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Amazon Will Pay a $15/Hr Minimum Wage to All U.S. Employees Starting Nov. 1

A clerk reaches to pick an item for a customer order at the Amazon Prime warehouse in New York on Dec. 20, 2017. Amazon is boosting its minimum wage for all U.S. workers to $15 per hour starting next month. The company said Tuesday, Oct. 2, 2018, that the wage hike will benefit more than 350,000 workers, which includes full-time, part-time, temporary and seasonal positions. Mark Lennihan/ AP Photo

Amazon delivered news Tuesday morning that will affect hundreds of thousands of U.S. workers: increased wages.

The retail giant is raising its minimum wage to $15 per hour for all U.S. employees, effective Nov. 1. The increase applies to full-, part-time, temporary and seasonal employees. Amazon subsidiaries such as Whole Foods will also see the wage increase.

More than 250,000 current Amazon employees will benefit from the wage increase, as will the 100,000-plus seasonal employees the company plans to hire for the holidays.

Currently, starting hourly pay at Amazon varies, usually depending on region. For example, a listing for a seasonal, part-time warehouse team member in Kent, Washington, has starting pay at $14.25 per hour — the same job in Theodore, Alabama, lists a starting pay of $10.40 per hour.

The company also announced that it will start lobbying for an increase in the federal minimum wage, which is currently at $7.25 per hour.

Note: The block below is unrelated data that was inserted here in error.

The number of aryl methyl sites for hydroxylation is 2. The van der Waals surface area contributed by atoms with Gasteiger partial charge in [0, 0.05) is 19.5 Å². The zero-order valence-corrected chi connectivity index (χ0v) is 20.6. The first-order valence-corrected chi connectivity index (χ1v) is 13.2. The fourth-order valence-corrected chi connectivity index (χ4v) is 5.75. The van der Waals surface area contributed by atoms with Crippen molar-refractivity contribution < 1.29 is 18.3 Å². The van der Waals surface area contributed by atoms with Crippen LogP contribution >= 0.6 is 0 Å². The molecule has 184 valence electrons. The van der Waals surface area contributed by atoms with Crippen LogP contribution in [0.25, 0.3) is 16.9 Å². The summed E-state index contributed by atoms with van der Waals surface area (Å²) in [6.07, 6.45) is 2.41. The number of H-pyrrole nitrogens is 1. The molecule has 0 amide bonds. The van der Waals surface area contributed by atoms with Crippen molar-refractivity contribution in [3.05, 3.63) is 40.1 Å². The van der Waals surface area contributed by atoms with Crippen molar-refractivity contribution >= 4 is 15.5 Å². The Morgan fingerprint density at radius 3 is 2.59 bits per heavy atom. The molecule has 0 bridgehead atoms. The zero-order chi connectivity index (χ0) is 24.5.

Maybe Amazon is being altruistic — or maybe the company is thinking of seasonal hiring needs in an extremely tight labor market.

Major retailers across the country are in the midst of major hiring for the holiday season and scrambling to fill openings. The arms race for workers has prompted many to announce wage increases, better schedules and increased benefits. Amazon appears to be following suit.

Amazon has increasingly faced criticism over pay disparity and working conditions.

A company filing in April revealed that the median pay for fulfillment center employees was just $28,446. And shortly after the retailer become the second U.S. company to hit the $1 trillion market-value milestone in early September, Sen. Bernie Sanders made headlines for announcing legislation targeted at Amazon and other companies for their low-wage practices.

In a press release regarding the wage increase, Amazon acknowledged some of the flack it has been receiving.

“We listened to our critics, thought hard about what we wanted to do, and decided we want to lead,” said Jeff Bezos, Amazon’s founder and CEO. “We’re excited about this change and encourage our competitors and other large employers to join us.”

Kaitlyn Blount is a staff writer at The Penny Hoarder.

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